The golden stars of London 2012 were never going to be in doubt but UK Athletics showed no sign of nostalgia when it announced the names of athletes who would be funded next season.
Olympic champions like Jessica Ennis-Hill, Mo Farah and Greg Rutherford proved, unsurprisingly it has to be said, safe amid the somewhat cut-throat nature of who receives the National Lottery funds dished out by UK Sport.
UK Sport’s criteria have shifted recently, with financial backing only going to athletes who have genuine medal potential, and UKA has been made to follow suit. It means some established names boasting major championship medals have been left to finance and fend for themselves going into a year which includes the Commonwealth Games and European Championships.
After UKA announced its latest world-class performance programme, we look at some of the winners and losers going into the 2014 season...
Women’s 4x100 metre relay squad
It was only last year that Britain’s female sprinters failed even to qualify for the event at the Olympics and this season they had no funding. Despite that, the team of Dina Asher-Smith, Hayley Jones, Annabelle Lewis and Ashleigh Nelson won a surprise bronze medal on the final day of the World Championships.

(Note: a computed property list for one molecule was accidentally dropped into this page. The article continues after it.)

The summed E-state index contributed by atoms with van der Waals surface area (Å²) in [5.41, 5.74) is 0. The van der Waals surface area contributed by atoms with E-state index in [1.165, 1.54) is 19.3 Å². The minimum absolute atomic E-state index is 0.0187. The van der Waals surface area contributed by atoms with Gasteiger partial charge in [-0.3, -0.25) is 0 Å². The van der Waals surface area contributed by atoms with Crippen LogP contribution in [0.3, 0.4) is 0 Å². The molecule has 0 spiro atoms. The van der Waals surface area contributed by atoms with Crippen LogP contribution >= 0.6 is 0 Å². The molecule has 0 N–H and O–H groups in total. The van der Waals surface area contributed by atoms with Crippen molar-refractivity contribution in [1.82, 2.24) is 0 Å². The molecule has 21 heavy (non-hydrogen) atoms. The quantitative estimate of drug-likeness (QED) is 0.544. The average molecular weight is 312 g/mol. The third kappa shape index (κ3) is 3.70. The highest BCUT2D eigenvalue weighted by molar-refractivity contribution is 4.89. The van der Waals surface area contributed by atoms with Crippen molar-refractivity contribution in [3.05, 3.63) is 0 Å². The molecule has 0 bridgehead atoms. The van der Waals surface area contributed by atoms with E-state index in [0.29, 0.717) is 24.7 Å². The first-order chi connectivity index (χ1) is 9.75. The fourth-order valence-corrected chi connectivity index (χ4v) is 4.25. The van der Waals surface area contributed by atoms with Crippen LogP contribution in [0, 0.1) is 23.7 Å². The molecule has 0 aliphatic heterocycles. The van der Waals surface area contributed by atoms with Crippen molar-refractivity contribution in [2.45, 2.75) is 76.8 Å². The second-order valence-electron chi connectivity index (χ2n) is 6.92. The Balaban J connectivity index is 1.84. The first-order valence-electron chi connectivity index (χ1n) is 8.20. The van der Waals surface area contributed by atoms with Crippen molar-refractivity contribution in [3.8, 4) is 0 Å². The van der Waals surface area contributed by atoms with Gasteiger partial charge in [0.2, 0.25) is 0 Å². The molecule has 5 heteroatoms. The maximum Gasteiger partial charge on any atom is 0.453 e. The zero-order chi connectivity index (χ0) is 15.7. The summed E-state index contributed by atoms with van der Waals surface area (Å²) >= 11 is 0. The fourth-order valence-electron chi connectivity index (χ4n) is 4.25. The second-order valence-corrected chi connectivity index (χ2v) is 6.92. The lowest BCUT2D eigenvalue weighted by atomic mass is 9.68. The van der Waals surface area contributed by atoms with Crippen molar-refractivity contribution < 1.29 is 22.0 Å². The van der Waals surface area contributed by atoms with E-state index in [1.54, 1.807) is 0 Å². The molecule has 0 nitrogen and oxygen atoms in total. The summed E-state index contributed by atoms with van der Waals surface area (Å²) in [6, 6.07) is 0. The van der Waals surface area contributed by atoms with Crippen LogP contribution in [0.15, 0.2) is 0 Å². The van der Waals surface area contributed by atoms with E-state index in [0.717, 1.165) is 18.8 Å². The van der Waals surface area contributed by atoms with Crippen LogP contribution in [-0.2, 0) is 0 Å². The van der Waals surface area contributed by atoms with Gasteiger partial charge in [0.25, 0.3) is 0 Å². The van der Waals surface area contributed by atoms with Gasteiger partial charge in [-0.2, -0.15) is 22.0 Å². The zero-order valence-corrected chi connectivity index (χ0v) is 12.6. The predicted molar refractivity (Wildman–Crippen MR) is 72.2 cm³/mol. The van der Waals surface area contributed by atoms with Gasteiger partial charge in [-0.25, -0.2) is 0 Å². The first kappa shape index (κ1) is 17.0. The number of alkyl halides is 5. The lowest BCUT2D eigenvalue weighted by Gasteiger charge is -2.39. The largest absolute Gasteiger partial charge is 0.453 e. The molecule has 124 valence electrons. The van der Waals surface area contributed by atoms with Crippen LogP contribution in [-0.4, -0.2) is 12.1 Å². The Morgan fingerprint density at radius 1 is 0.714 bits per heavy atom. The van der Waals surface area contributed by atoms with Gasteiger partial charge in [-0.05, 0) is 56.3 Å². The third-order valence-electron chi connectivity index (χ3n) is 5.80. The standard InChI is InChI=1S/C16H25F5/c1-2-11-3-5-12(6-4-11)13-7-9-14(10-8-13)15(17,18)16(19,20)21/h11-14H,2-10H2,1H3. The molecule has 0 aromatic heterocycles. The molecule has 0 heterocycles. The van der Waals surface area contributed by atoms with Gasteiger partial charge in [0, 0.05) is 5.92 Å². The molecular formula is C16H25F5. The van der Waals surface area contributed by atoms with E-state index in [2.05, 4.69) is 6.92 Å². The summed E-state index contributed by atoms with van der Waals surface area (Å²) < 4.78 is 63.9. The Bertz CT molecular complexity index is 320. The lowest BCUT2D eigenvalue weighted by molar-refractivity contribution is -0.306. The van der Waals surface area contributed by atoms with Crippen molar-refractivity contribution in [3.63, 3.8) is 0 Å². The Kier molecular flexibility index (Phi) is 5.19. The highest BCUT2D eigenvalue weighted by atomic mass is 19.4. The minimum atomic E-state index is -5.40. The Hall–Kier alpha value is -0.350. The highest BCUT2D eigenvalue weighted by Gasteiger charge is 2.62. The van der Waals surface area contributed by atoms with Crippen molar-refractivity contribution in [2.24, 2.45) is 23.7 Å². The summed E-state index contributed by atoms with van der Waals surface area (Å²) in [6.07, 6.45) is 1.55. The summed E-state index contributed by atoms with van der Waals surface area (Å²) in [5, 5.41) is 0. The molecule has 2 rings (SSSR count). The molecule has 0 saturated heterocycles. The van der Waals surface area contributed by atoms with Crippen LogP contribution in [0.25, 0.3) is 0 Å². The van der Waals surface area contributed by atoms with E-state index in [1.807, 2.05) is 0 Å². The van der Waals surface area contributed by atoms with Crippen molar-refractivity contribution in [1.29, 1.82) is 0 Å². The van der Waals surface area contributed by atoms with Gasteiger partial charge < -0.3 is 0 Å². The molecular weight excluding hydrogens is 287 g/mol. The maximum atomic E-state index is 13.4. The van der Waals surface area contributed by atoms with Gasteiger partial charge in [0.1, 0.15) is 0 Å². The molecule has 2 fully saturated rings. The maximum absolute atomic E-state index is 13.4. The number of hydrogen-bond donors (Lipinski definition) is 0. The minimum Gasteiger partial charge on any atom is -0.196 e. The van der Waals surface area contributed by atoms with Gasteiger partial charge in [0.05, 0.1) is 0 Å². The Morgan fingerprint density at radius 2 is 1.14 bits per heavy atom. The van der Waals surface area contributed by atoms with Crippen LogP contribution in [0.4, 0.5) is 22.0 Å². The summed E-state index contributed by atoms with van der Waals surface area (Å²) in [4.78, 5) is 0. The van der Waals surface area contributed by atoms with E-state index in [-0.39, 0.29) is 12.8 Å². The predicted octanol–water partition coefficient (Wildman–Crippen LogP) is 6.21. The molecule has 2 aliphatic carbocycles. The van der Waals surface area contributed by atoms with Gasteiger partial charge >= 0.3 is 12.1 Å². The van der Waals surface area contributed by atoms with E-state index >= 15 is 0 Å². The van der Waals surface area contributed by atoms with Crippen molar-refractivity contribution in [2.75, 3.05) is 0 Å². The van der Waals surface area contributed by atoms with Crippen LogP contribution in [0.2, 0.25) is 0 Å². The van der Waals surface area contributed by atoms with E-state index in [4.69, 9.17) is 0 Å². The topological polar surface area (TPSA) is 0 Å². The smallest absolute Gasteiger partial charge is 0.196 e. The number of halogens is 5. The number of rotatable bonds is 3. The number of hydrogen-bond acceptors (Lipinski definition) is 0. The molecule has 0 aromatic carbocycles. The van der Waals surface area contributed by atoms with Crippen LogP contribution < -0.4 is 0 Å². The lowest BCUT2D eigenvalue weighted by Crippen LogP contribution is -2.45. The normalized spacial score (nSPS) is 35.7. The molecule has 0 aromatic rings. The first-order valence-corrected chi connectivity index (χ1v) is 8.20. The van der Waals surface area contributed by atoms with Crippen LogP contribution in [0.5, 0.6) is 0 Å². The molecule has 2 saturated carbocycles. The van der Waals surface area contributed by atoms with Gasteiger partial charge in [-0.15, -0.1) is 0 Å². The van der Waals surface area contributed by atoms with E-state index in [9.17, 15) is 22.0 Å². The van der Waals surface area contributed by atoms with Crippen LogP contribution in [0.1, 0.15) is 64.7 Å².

Their improved pace was thanks to the work of American coach Raina Reider, who also works with the triple jumper Christian Taylor and hurdler Tiffany Porter among others, and who was tasked with getting a relay team together capable of winning major championship medals. The irony is that the aforementioned line-up are not even necessarily the best British sprinters out there, with others having failed to make it to Reider’s planned relay get-together. One suspects that, with renewed money and interest within UK Athletics, things will change for the better.
In some ways, it was a surprise to see the British long jumper among the 22 athletes on the Olympic podium programme of funding. He had failed to earn selection for the World Championships, the UKA selectors instead preferring Greg Rutherford as Olympic champion, leaving Tomlinson smarting back at home. Despite the slight, he is still deemed by Neil Black and the UKA board as having medal potential. Black explained: “Chris is basically doing jumps that are competitive enough to win medals in World Championships and Olympic Games going forward. We’re still looking to the future.”
As much as the current stars – the likes of Farah, Ennis-Hill and Rutherford – are deemed integral to major championship plans, youngsters and planning for the future are just as important for Black and the rest of UKA. “We’re really looking towards future performances, looking to 2020 and beyond,” he said.
Of the Olympic podium list of candidates, Adam Gemili and Katarina Johnson-Thompson are among the leading lights while, among the podium potential picks, hopes are high for the sprinters Jodie Williams and Delano Williams, who recently joined up with Usain Bolt’s training group in Kingston, Jamaica.